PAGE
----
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Home / Adobe FrameMaker / Adobe FrameMaker: Aligning Text Across Columns, Part I of II

Adobe FrameMaker: Aligning Text Across Columns, Part I of II

By Barb Binder

Students come to my page layout classes (FrameMaker & InDesign) and often ask how they can easily line up baselines across columns, and easily force the last lines of every column to line up with the bottom margin. The word easily is often a clue to their pain: it always means they are adding and subtracting leading and paragraph spacing values to achieve their goals. Might be OK if there aren’t going to be any further edits, but if there are, it becomes a total nightmare.

We have three techniques in FrameMaker to automatically align text in the columns of a multi-column layout so that text has an even appearance:

  1. Balancing text across columns. FrameMaker distributes text evenly across the columns of a text frame that isn’t full of text such as the last page of a chapter.
  2. Feathering text to the bottom of text frames. Also known as vertical justification, which means that the last line of text in each column reaches the bottom of the column.
  3. Synchronizing baselines across columns. The first lines of body paragraphs line up whenever they appear side by side in columns.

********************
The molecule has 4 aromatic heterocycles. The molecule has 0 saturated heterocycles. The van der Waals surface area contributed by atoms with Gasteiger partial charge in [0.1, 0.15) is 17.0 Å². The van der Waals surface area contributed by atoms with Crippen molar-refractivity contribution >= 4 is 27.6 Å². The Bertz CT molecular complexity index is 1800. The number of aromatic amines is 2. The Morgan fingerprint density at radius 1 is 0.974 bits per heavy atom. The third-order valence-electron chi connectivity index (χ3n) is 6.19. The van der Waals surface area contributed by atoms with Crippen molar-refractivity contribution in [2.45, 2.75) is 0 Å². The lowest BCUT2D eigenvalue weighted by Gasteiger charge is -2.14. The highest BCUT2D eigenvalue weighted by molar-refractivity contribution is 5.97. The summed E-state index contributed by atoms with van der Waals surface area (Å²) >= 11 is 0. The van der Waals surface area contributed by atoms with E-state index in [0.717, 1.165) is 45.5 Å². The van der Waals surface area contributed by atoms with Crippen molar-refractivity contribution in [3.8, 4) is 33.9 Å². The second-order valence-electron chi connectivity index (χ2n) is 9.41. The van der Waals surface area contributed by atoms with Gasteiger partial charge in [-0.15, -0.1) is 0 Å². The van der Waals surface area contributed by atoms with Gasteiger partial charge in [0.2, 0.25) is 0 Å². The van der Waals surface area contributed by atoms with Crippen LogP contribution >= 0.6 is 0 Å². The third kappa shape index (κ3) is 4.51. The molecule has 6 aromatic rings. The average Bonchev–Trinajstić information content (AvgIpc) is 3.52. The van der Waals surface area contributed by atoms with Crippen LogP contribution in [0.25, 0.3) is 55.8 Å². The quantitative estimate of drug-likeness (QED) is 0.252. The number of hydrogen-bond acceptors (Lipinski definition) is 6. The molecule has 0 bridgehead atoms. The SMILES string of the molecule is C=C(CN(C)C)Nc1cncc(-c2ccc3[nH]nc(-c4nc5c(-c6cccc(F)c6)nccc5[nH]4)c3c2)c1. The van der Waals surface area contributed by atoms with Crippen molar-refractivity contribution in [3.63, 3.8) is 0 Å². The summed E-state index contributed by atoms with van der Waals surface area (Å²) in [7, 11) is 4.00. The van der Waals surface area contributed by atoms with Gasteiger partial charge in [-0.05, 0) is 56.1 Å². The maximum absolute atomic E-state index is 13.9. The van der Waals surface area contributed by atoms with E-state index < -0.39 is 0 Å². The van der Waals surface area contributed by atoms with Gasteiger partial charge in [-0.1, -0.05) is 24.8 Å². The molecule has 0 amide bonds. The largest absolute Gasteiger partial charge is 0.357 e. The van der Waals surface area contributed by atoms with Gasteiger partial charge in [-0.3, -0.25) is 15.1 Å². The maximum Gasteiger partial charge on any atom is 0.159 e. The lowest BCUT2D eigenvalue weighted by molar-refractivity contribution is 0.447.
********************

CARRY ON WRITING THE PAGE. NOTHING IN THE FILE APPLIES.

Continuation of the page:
Balancing text across columns. The first one is the easiest: in a multi-column layout, just place your cursor in Flow A (or the main text flow) and chose Format > Page Layout > Column Layout. Select Balance Columns and click Update Entire Flow. The results are most evident on the final page of the flow: instead of having one long and one short (or empty) column, you will end up with columns that end at the same place.
Adobe FrameMaker: Balance columns

Before and after example:
Adobe FrameMaker: Balance columns examples

Feathering text to the bottom of text frames. To force all columns to end even with the bottom margin on each page, you can turn on feathering. You specify the maximum amount of space to be added between paragraphs (Interline Padding) and within paragraphs (Inter-Pgf Padding). The space is added first between the paragraphs, and if that doesn’t do the trick, it will add the space within the paragraphs.

  1. If a document window is active, place the insertion point in the main text flow.
  2. Choose Format > Page Layout > Line Layout.
  3. Select Feather, and enter the maximum amount of space FrameMaker can add between lines (Interline Padding) and between paragraphs (Inter-Pgf Padding). FrameMaker won’t exceed the padding limits you set. I’m using the fairly conservative default values of inter-line padding of 2 pts, and maximum inter-paragraph padding of 6 pts.
    Adobe FrameMaker: Line Layout dialog box
  4. Click Update Flow.

Before and after example:
Adobe FrameMaker: Feather examples

If it’s not possible to feather text in a column without exceeding the limits, FrameMaker does not even try to feather text in that column, which is great for the last page in the flow that most likely should end short.

If you’d like to learn about the third option of aligning text across columns in FrameMaker, continue on to Adobe FrameMaker: Aligning Text Across Columns, Part II of II.

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